Even since I have been stalking my high school buddies on Facebook in 2004, I can remember the thrill I got inside: "Man, this site is addictive, and I don't see it going away any time soon".
As with any growing engine, you have to make sure it doesn't get too hot too fast, or it will bust. Facebook isn't at that point yet, but I get nervous when they shell out $50 million to acquire a company that is striving to do the same thing, but do it better. I get even more nervous when that smaller, better site becomes a ghost town, as MG Siegler puts it on Techcrunch.
I'm talking about Friendfeed, a site that has a great user experience for communicating with people and sharing rich content. They do a better job than Facebook when it comes to presentation and interactivity; ask anyone who uses the two regularly. Friendfeed does "real-time" better (I know, I hate that buzz word). Comments come in as they happen... but the problem is, no one is listening.
Everyone is hanging out on Facebook. No one uses Friendfeed anymore.
If someone comments on my Friendfeed page, I have no idea.
Social web pioneers like Scoble, Steve Gillmor, and Louis Gray used to swear by Friendfeed, but they aren't using it as much anymore.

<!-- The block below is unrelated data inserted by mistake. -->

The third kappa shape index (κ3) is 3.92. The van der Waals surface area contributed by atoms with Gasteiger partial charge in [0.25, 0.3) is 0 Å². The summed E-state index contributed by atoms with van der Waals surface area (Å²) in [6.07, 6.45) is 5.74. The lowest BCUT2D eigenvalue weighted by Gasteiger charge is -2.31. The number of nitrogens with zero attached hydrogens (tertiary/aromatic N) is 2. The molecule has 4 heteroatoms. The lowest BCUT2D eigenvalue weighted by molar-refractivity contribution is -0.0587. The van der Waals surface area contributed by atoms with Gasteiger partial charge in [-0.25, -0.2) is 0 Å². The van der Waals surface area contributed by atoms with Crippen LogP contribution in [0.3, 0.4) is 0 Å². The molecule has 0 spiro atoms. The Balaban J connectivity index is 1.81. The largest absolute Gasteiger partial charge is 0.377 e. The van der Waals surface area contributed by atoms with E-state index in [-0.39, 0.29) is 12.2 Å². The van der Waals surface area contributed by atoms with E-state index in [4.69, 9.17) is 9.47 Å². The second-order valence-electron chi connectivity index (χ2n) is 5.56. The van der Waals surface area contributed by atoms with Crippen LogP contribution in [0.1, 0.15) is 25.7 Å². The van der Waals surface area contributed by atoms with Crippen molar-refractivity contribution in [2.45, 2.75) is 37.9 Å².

I just hope Facebook's growing infrastructure can accommodate and integrate the brilliance that lives inside the brains of the Friendfeed engineers.
I hope Facebook can learn the following from Friendfeed:
- How to make the news feed breathe faster
- Make the Twitter integration more relevant by learning how to tag people mentioned in status updates
- Use the Tornado web server
- Learn how to make search real-time
I want Facebook to make the right decisions, but I'm a little worried. When Facebook acquired Friendfeed, why did someone quit?
Will Facebook inherit the "good parts" of Friendfeed without ruining the experience on Facebook that we are already addicted to? And where does that little blue Twitter bird fit in?
Let's hope Zuck can extract the special sauce from Friendfeed, and not eat it.